Monday, May 12, 2008

MOVIE REVIEW: Iron Man (2008)

A long-time booster of superhero productions (I wrote a book in 2003 called The Encyclopedia of Superheroes on Film & Television; soon coming out in an updated second edition...), I had nonetheless grown decidedly glum of late about the genre's future prospects.

Why? Well, just consider titles such as Blade: Trinity, Spider-Man 3 and X-Men: The Last Stand. These were big (Marvel) franchise films scuttled by their own grandiose pretensions; films that couldn't muster much energy, intelligence or heart the third time around. Not that they were Catwoman-awful or anything, just that the perhaps-inevitable "creep" of sequel-itis had infected their DNA...making the would-be "event" films feel overstuffed, shallow and lacking in thrills, not to mention originality. Even new Marvel film franchises such as Ghost Rider seemed to be running on empty, re-telling the same "origin" story we'd seen a million times before; with all the perfunctory bells and whistles we'd come to expect in this age of big-budget "superheroes triumphant," The genuine high of the original Spider-Man (2002) or DC's brilliant Batman Begins (2005) seemed absent from all of these highly-anticipated releases, and so I pinned my dwindling hopes on this summer's The Dark Knight.

Turns out I don't have to wait that long...

Jon Favreau's Iron Man (2008) is a boisterous and fun-filled roller coaster ride, an intelligent yet jaunty shot in the arm for a waning genre, and more so, one of the finest superhero films ever crafted. I still count Superman: The Movie (1978) as the very best, but Iron Man rockets to the upper echelons of my "top ten" list; vaulting itself over Spider-Man, Spider-Man 2 and even the amazing Batman Begins.

Iron Man's screenplay by Mark Fergus and Hawk Ostby is a surprisingly sturdy (and witty) foundation for this franchise, but the film soars due to the inspired and electric lead performance by Robert Downey Jr., an actor I normally like, but don't love. I have enjoyed (at least intellectually...) Downey's work in films such as The Singing Detective, but I never felt the actor was really engaged with the material he was given. In other words, in some films, I felt Downey was above the material -- quirky, and out to amuse himself but not always the audience. However, this flaw is - amazingly - not at all the case in Iron Man.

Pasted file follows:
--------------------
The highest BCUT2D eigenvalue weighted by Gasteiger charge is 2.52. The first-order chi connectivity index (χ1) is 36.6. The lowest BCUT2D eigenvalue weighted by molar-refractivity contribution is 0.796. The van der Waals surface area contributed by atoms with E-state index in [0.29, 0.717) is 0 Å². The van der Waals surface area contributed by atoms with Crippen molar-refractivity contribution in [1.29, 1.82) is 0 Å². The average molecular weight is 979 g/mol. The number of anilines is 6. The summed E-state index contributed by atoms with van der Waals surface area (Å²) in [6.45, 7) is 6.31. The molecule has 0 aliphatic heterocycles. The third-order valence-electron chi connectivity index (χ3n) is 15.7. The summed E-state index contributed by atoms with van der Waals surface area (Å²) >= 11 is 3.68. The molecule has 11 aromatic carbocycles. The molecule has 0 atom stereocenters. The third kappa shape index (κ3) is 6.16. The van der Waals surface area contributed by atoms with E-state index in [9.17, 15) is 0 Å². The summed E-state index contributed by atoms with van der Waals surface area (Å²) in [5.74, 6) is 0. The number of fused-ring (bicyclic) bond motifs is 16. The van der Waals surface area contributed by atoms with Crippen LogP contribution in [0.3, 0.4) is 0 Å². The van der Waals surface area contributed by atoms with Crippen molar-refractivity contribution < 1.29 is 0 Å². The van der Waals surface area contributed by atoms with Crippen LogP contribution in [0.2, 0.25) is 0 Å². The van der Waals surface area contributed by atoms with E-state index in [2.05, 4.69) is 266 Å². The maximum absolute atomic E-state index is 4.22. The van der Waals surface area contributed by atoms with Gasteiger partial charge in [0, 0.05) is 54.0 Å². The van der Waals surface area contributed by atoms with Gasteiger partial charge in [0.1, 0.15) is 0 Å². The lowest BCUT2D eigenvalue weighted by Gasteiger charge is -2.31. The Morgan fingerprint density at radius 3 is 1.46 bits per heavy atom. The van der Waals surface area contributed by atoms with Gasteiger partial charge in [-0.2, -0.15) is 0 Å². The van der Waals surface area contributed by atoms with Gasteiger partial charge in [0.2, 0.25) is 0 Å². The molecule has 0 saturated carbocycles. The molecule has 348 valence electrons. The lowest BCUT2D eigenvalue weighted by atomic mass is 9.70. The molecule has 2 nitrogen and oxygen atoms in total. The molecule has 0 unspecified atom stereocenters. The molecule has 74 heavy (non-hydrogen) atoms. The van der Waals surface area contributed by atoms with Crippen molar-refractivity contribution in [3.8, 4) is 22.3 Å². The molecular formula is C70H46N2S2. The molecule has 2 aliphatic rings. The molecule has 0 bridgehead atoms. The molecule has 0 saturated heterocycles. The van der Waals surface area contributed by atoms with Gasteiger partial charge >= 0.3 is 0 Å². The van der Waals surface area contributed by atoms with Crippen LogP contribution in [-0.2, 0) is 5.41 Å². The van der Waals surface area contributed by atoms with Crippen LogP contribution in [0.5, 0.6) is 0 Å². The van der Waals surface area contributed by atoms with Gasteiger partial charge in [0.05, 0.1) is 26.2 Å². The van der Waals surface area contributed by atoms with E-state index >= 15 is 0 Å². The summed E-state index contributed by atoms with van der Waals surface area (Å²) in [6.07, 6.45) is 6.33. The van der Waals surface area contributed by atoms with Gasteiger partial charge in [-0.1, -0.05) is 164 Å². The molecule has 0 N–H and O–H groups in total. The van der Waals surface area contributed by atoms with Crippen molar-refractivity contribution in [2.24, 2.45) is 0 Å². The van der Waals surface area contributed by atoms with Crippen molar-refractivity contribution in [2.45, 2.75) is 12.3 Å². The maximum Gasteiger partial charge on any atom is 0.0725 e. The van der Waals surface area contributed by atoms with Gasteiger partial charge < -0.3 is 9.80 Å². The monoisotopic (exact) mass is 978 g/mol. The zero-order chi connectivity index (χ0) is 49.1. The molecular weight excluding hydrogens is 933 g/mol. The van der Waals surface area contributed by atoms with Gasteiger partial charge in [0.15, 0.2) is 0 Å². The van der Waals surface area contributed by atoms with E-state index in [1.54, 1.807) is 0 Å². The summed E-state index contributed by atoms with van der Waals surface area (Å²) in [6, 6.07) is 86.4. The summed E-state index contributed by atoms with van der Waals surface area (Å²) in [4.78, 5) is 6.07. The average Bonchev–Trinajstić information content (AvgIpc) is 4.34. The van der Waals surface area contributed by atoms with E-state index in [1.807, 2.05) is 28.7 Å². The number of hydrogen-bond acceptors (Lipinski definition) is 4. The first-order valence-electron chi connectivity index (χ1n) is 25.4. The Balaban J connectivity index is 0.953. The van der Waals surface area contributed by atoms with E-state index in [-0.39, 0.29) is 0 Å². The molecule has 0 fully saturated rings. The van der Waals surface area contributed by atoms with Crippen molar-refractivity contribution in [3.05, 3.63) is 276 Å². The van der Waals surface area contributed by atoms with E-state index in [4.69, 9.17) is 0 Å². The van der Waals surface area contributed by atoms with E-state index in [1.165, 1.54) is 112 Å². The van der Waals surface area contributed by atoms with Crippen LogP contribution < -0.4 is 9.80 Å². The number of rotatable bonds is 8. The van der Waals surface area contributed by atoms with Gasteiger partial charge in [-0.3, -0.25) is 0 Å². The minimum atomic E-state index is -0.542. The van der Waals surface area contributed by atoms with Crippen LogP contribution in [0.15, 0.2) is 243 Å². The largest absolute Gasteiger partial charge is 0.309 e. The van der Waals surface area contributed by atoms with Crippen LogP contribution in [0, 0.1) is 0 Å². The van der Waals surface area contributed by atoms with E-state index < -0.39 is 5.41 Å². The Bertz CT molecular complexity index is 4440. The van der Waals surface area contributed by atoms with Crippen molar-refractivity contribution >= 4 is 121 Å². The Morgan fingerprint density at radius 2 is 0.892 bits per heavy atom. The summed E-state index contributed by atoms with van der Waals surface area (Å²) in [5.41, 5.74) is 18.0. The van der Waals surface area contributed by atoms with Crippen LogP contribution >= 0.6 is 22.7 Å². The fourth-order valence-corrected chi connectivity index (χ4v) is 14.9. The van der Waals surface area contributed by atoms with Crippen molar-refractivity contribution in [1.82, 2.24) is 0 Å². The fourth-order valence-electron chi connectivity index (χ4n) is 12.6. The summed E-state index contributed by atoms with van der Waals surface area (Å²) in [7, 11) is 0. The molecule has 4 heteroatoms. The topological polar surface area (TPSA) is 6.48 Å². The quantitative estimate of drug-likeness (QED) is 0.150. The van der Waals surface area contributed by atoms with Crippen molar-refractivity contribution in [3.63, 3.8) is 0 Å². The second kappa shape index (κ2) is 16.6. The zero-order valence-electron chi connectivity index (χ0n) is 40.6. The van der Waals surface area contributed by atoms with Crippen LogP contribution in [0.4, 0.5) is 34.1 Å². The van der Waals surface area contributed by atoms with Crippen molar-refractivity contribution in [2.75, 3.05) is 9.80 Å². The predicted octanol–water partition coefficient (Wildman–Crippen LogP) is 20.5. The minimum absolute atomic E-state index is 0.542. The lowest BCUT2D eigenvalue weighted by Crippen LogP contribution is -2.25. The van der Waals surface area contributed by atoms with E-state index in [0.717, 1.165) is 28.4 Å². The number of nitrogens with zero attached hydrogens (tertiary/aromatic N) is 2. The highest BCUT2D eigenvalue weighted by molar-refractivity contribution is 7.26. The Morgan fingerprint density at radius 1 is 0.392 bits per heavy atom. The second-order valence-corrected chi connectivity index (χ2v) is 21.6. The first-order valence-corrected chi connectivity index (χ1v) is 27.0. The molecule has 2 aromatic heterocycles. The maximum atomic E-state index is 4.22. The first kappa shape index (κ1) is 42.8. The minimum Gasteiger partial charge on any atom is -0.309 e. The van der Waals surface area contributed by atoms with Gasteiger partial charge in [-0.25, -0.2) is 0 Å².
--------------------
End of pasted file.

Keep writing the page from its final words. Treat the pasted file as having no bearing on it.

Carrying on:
With his staccato, whip-smart delivery, dynamic physical presence and deep, wounded eyes (which speak of a thousand heart-breaks), Downey totally inhabits the role of millionaire genius Tony Stark. It is an engaging performance, to say the least, and Downey's final line reading (the one that climaxes the film), is a burst of manic energy and humor so potent, so unexpected, so irrationally exuberant, you leave the theater riding a natural high. His enjoyment of the work here is positively infectious. I know the Academy doesn't consider superhero films serious business, but Downey has done the virtually impossible here: forged a multi-faceted, three dimensional character while vetting a crowd-pleasing, mainstream blockbuster. Someone nominate this guy for an Oscar. Seriously.

I realize that Iron Man/Tony is a different brand of hero from Bruce Wayne or Peter Parker, but at this point in superhero film history, it's a sigh of relief to encounter a hero who isn't overtly down-in-the-mouth, taciturn and angsty. Stark has his various and sundry pains, of course, (which he buries in drink and...other vices), but he's not a constant mope. It's clear he's "turned on" by the possibilities of life (whether sexy women, sporty cars, or the chance to develop the latest body armor) and that's a distinction worth noting. I hate how these days everyone with super powers or super resources mopes around like a loser, so sad at the "burden" they bear. Bruce Wayne might be a playboy millionaire, but next to Downey's Tony Stark, he's a lugubrious poser.

In fact, Iron Man's big theme ties directly into Stark's feisty persona: it's about taking personal responsibility for one's irresponsible actions (or even a lifetime of irresponsible actions); for making good when you've done bad, or have been just plain thoughtless because you were busy screwing around. Looking at Downey (and knowing his history with drink and drug addiction), you can guess the actor understands something about that notion. But Iron Man also isn't a straight-up vigilante like Batman is these days, and nor is the film about an abstract platitude, like "with great power comes great responsibility" (courtesy of your friendly neighborhood Spider-Man). On the contrary, Iron Man feels so real vibrant, so alive, so relevant, because the film's thrust is more "shit, I fucked up, now I gotta do something about it." I find that approach refreshing and more authentic to human nature than what we've seen in some recent superhero flicks. Iron Man wants to do good, but he's also having a hell of a time...